Liquidity in the banking system remains adequate, thereby supporting lower interest rates. Adequate bank liquidity is reflected in the high average daily transaction volume recorded in the interbank money market, reaching Rp9.9 trillion in May 2020, as well as the persistently high ratio of liquid assets to deposits at 25.14% in April 2020. Such developments have had a positive impact on low interest rates. In May 2020, the average overnight interbank rate and 1-week JIBOR remained stable and convergent around the BI 7-Day (Reverse) Repo Rate at 4.33% and 4.60% respectively. Furthermore, the weighted average interest rates on time deposits and working capital loans decreased to 5.84% and 9.60%, demonstrating effective monetary policy transmission and Bank Indonesia strategy to maintain adequate liquidity in the economy. Amidst lower interest rates, M1 and M2 growth in April 2020 remained sluggish at 8.4% (yoy) and 8.6% (yoy), decelerating compared with conditions one month earlier. This was accounted for by flagging economic activity that has undermined demand for money, including loans. Bank Indonesia will continue to ensure adequate liquidity in the money market and banking industry in order to support the national economic recovery, particularly in terms of bank loan restructuring.
Financial system stability has been maintained, although the potential risks associated with COVID-19 transmission on financial system stability must still be anticipated. Financial system stability was reflected by a high Capital Adequacy Ratio (CAR) in April 2020 of 22.03% along with a low level of non-performing loans (NPL) at 2.89% (gross) and 1.13% (nett). Nevertheless, the bank intermediation function remains suboptimal in line with weak domestic demand and more cautious bank lending as a result of COVID-19, which demands attention as growth of outstanding loans disbursed by the banking industry slumped to 5.73% (yoy) in April 2020. In contrast, deposit growth accelerated to 8.08% (yoy) in the reporting period, with room for further improvement. Bank Indonesia continues to maintain an accommodative macroprudential policy stance in line with the current policy mix and national policy mix, including various efforts to mitigate risk in the financial sector caused by COVID-19.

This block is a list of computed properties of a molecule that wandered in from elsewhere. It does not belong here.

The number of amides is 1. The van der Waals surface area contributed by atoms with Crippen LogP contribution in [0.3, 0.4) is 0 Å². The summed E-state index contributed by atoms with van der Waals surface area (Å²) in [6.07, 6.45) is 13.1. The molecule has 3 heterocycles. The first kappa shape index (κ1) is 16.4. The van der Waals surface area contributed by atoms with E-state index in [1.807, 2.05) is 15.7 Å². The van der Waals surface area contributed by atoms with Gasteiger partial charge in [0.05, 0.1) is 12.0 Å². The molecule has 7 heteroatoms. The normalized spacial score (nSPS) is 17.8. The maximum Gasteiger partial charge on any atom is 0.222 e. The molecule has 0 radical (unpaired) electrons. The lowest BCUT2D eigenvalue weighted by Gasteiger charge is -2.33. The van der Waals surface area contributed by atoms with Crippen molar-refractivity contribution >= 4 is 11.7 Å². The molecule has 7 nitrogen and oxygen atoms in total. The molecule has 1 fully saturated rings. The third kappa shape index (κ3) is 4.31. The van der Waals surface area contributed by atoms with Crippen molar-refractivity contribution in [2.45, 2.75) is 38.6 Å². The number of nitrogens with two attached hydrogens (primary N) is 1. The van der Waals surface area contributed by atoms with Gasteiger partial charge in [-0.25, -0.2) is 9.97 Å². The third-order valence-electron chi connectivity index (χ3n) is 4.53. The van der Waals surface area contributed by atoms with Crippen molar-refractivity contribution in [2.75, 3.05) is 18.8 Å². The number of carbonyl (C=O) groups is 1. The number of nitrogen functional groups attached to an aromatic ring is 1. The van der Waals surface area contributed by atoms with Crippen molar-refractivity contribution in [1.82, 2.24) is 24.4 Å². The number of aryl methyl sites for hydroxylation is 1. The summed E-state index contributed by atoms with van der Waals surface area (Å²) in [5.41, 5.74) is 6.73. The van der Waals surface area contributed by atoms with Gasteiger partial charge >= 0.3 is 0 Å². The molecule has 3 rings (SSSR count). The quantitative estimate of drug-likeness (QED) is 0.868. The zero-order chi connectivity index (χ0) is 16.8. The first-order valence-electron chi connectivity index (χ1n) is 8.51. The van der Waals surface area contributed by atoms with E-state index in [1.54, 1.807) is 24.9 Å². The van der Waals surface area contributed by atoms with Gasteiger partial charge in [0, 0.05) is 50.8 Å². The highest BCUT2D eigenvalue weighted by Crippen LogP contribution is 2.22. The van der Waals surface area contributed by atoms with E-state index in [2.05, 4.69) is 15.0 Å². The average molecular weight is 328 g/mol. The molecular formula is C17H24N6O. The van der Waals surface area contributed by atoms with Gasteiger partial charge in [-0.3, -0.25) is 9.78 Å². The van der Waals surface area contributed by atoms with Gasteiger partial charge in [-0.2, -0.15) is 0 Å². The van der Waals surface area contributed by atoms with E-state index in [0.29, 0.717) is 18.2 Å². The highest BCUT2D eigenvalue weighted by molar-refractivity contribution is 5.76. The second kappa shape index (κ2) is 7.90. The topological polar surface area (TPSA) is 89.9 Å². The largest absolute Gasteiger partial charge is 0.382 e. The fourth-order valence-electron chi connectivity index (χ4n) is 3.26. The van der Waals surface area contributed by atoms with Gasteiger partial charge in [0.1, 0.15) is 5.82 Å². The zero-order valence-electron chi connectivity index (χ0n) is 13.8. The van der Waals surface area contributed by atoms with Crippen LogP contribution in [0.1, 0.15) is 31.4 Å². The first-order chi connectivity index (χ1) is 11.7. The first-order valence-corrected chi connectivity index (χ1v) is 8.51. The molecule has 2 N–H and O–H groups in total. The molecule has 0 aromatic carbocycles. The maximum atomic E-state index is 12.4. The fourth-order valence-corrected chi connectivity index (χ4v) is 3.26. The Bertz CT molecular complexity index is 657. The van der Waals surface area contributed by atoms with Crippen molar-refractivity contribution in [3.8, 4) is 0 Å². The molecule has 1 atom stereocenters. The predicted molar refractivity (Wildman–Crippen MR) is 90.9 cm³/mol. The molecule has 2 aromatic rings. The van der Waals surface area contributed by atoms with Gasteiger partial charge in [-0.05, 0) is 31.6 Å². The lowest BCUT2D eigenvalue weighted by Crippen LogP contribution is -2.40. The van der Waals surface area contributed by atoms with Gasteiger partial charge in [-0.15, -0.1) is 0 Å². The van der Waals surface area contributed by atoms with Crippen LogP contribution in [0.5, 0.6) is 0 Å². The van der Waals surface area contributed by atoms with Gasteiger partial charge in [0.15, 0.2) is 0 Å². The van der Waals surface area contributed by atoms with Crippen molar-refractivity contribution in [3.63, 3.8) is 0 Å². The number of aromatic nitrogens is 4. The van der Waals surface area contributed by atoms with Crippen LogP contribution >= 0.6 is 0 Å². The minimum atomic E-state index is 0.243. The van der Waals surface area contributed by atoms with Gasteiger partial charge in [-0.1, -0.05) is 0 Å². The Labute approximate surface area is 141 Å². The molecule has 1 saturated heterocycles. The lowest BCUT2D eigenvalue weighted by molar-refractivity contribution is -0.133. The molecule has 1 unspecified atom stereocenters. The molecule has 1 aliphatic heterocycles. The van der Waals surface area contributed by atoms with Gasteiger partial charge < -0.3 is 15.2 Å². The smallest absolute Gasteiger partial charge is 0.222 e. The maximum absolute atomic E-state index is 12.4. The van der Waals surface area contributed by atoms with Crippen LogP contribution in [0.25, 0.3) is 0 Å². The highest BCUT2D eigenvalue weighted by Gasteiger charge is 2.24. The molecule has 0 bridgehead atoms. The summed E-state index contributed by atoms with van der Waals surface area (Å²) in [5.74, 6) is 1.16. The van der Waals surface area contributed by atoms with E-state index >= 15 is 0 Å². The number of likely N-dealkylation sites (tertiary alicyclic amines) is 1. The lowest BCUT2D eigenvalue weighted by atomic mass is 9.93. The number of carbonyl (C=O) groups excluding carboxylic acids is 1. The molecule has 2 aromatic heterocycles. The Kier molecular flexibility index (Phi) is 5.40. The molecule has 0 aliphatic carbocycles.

Payment system availability, both cash and non-cash, remains uninterrupted. Growth of currency in circulation shrank by 6.06% (yoy) to a level of Rp798.6 trillion in May 2020, impacted by lower demand due to restrictions on economic activity during the COVID-19 pandemic as well as the postponed Eid-ul-Fitr holiday period. Congruent with less economic activity, cashless transactions using ATM cards, debit cards, credit cards and electronic money sank into a deeper contraction from -4.72% in March 2020 to -18.96% (yoy) in the reporting period. Nevertheless, e-money transactions maintained strong 64.48% (yoy) growth and digital banking transaction volume expanded 37.35% (yoy) in April 2020. Such developments reflect strong demand for digital economic and financial transactions, including greater public acceptance of digital payments during the dip in economic activity caused by large-scale social restrictions. Moving forward, Bank Indonesia will continue to improve the effectiveness of payment system policy in the New Normal era, particularly in terms of digital economic activity through broader QRIS implementation in various sectors. Furthermore, Bank Indonesia continues to support various government programs for national economic recovery, including cashless social aid program (bansos) disbursements and the Made in Indonesia Movement by providing payment system infrastructure and convenient use of payment instruments."